Throughout the season, Hoops Rumors takes a closer look at players who will be free agents or could become free agents this off-season. With the playoffs ongoing at the Orlando campus, it’s time to examine if their stock is rising or falling due to performance and other factors.
Rajon Rondo, Lakers, 34, PG (Up) – Signed to a two-year, $5.2MM deal in 2019
Just when it seems that Rondo’s career is winding down, he reinforces how effective he can be when he’s healthy. Rondo was an afterthought when play resumes, as he was still recovering from a busted right hand. Coach Frank Vogel didn’t hesitate to give Rondo a large role once he was ready to play again in the conference semifinals. Rondo piled up 10 points, nine assists and five steals in the Lakers’ Game 2 win over Houston and 21 points and nine assists in Game 3. He came up two assists shy of a triple-double in Game 4. Rondo has a $2.62MM player option for next season. He’s given himself the flexibility of opting out and getting a better offer in free agency.
Jae Crowder, Heat, 30, SF (Up) – Signed to a five-year, $35MM deal in 2015
Crowder has played a major role in the Heat’s surprising run to the Eastern Conference semifinals. His defense against Giannis Antetokounmpo and 3-point shooting were instrumental as Miami knocked off the top seed. He averaged 15.2 PPG, 6.0 RPG and 2.2 APG in 33.6 MPG and made 43.2% of his shots during the conference semifinals. When Miami acquired Crowder from the Grizzlies before the trade deadline, it was assumed Andre Iguodala would make the biggest impact. Instead, Crowder has re-established his value. He’ll attract plenty of attention on the free agent market and could get a full mid-level from a playoff contender.
Mason Plumlee, Nuggets, 30, C (Down) – Signed to a three-year, $41MM deal in 2017
Plumlee got steady playing time as Nikola Jokic’s backup during the regular season, averaging 7.2 PPG, 5.2 RPG and 2.5 APG in 17.3 MPG. As the playoffs have progressed, Plumlee’s minutes have plummeted and so has his confidence. Even with his six-point outing in Game 5 against the Clippers on Friday, the big man is averaging more fouls (2.2) than points (1.6) in 10.3 MPG uring the postseason. That, plus the fact Plumlee doesn’t stretch defenses, complicates his ability to find a home in unrestricted free agency this offseason. Plumlee will probably be staring at veteran’s minimum offers, a far cry from what he received three years ago.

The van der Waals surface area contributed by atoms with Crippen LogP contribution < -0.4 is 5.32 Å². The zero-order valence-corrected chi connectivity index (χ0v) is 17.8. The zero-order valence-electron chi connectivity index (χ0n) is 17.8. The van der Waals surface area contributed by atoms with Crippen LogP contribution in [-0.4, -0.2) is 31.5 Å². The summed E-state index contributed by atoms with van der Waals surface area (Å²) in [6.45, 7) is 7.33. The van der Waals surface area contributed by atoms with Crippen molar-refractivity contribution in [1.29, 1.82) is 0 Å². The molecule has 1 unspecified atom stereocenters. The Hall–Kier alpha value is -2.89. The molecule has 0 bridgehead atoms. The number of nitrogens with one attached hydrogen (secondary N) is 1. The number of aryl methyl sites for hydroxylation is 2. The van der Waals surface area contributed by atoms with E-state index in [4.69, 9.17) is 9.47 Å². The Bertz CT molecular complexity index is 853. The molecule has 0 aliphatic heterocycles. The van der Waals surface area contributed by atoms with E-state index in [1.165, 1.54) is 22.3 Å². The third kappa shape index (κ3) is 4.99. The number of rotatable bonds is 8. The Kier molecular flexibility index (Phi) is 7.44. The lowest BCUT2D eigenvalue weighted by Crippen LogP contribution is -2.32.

Stanley Johnson, Raptors, 24, SF (Down) – Signed to a two-year, $7.4MM deal in 2019
Johnson’s representatives did their client a big favor by securing a player option on the second year of his contract. It would be foolhardy for Johnson to pass up the guaranteed $3.8MM and test the free agent waters, considering he’s spent most of the season at the end of Toronto’s bench. Johnson’s postseason minutes have consisted of three late-game appearances in blowouts. He wasn’t in the rotation throughout the regular season, either. Johnson was the eighth pick of the 2015 draft and his first team, Detroit, is still lamenting the fact it picked him instead of Devin Booker, Myles Turner or Justise Winslow.
Brad Wanamaker, Celtics, 31, PG (Up) – Signed to a one-year, $1.44MM deal in 2019
Coaches often shorten their rotations during the postseason but Wanamaker has continued to receive steady bench minutes from coach Brad Stevens. He’s averaged 5.8 PPG and 1.7 APG in 17.8 MPG and made the most of his limited 3-point opportunities (52.6%). Wanamaker, who spent most of his career overseas, re-signed with the Celtics last season on a minimum deal. He’s a restricted free agent but his qualifying offer of $1.82MM is peanuts by NBA standards. He’s improved his chances of the Celtics extending that offer, unless they have their eyes on another free agent point guard to back up Kemba Walker.